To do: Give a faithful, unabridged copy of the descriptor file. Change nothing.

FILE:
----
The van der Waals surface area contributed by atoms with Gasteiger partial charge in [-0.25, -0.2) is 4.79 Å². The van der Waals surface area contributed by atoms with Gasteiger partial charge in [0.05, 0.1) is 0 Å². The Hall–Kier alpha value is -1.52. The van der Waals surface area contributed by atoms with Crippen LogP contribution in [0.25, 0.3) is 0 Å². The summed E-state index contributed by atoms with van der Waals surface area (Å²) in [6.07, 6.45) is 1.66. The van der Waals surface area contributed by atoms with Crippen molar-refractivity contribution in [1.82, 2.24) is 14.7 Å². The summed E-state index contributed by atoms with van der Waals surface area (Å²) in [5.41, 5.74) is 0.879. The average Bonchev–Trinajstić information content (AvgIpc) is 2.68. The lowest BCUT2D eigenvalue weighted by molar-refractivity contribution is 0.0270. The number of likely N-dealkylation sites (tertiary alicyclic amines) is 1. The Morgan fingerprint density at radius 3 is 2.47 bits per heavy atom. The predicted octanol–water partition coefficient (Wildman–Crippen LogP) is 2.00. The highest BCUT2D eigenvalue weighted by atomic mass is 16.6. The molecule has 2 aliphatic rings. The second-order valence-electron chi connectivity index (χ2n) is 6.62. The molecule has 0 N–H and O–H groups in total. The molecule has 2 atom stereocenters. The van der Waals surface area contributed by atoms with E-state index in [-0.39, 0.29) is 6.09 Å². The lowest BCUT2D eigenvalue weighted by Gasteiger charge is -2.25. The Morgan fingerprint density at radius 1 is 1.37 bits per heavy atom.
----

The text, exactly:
The van der Waals surface area contributed by atoms with Gasteiger partial charge in [-0.25, -0.2) is 4.79 Å². The van der Waals surface area contributed by atoms with Gasteiger partial charge in [0.05, 0.1) is 0 Å². The Hall–Kier alpha value is -1.52. The van der Waals surface area contributed by atoms with Crippen LogP contribution in [0.25, 0.3) is 0 Å². The summed E-state index contributed by atoms with van der Waals surface area (Å²) in [6.07, 6.45) is 1.66. The van der Waals surface area contributed by atoms with Crippen molar-refractivity contribution in [1.82, 2.24) is 14.7 Å². The summed E-state index contributed by atoms with van der Waals surface area (Å²) in [5.41, 5.74) is 0.879. The average Bonchev–Trinajstić information content (AvgIpc) is 2.68. The lowest BCUT2D eigenvalue weighted by molar-refractivity contribution is 0.0270. The number of likely N-dealkylation sites (tertiary alicyclic amines) is 1. The Morgan fingerprint density at radius 3 is 2.47 bits per heavy atom. The predicted octanol–water partition coefficient (Wildman–Crippen LogP) is 2.00. The highest BCUT2D eigenvalue weighted by atomic mass is 16.6. The molecule has 2 aliphatic rings. The second-order valence-electron chi connectivity index (χ2n) is 6.62. The molecule has 0 N–H and O–H groups in total. The molecule has 2 atom stereocenters. The van der Waals surface area contributed by atoms with E-state index in [-0.39, 0.29) is 6.09 Å². The lowest BCUT2D eigenvalue weighted by Gasteiger charge is -2.25. The Morgan fingerprint density at radius 1 is 1.37 bits per heavy atom.